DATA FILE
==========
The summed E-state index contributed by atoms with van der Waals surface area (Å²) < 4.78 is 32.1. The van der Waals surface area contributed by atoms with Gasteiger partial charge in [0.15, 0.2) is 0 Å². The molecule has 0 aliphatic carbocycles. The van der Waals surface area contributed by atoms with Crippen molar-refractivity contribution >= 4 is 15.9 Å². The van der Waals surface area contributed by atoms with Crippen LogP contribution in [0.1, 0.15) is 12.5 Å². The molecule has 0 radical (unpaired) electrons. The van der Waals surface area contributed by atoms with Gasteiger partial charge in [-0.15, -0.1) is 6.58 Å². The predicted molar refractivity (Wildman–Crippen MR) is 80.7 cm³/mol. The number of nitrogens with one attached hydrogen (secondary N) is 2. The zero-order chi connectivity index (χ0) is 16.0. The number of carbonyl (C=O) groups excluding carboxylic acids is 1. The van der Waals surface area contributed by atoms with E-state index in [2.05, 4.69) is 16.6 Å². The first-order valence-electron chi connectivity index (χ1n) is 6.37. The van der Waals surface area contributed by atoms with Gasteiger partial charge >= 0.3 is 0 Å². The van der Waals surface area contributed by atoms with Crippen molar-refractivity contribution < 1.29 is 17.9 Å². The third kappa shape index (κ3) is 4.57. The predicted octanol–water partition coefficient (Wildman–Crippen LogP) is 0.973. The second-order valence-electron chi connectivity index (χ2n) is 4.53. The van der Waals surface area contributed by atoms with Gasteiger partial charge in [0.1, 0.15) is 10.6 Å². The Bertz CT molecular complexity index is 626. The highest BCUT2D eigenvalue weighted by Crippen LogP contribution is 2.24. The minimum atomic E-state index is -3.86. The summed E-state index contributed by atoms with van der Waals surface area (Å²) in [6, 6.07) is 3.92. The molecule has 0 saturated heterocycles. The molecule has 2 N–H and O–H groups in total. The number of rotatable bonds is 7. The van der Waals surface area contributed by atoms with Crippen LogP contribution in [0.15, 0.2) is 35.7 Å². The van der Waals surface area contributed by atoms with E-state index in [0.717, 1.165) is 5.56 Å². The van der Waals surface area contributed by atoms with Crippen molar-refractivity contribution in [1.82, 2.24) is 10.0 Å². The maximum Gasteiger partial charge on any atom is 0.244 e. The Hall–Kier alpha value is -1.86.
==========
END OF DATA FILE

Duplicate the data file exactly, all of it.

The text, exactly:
The summed E-state index contributed by atoms with van der Waals surface area (Å²) < 4.78 is 32.1. The van der Waals surface area contributed by atoms with Gasteiger partial charge in [0.15, 0.2) is 0 Å². The molecule has 0 aliphatic carbocycles. The van der Waals surface area contributed by atoms with Crippen molar-refractivity contribution >= 4 is 15.9 Å². The van der Waals surface area contributed by atoms with Crippen LogP contribution in [0.1, 0.15) is 12.5 Å². The molecule has 0 radical (unpaired) electrons. The van der Waals surface area contributed by atoms with Gasteiger partial charge in [-0.15, -0.1) is 6.58 Å². The predicted molar refractivity (Wildman–Crippen MR) is 80.7 cm³/mol. The number of nitrogens with one attached hydrogen (secondary N) is 2. The zero-order chi connectivity index (χ0) is 16.0. The number of carbonyl (C=O) groups excluding carboxylic acids is 1. The van der Waals surface area contributed by atoms with E-state index in [2.05, 4.69) is 16.6 Å². The first-order valence-electron chi connectivity index (χ1n) is 6.37. The van der Waals surface area contributed by atoms with Gasteiger partial charge >= 0.3 is 0 Å². The van der Waals surface area contributed by atoms with Crippen molar-refractivity contribution < 1.29 is 17.9 Å². The third kappa shape index (κ3) is 4.57. The predicted octanol–water partition coefficient (Wildman–Crippen LogP) is 0.973. The second-order valence-electron chi connectivity index (χ2n) is 4.53. The van der Waals surface area contributed by atoms with Gasteiger partial charge in [0.1, 0.15) is 10.6 Å². The Bertz CT molecular complexity index is 626. The highest BCUT2D eigenvalue weighted by Crippen LogP contribution is 2.24. The minimum atomic E-state index is -3.86. The summed E-state index contributed by atoms with van der Waals surface area (Å²) in [6, 6.07) is 3.92. The molecule has 0 saturated heterocycles. The molecule has 2 N–H and O–H groups in total. The number of rotatable bonds is 7. The van der Waals surface area contributed by atoms with Crippen LogP contribution in [0.15, 0.2) is 35.7 Å². The van der Waals surface area contributed by atoms with E-state index in [0.717, 1.165) is 5.56 Å². The van der Waals surface area contributed by atoms with Crippen molar-refractivity contribution in [1.82, 2.24) is 10.0 Å². The maximum Gasteiger partial charge on any atom is 0.244 e. The Hall–Kier alpha value is -1.86.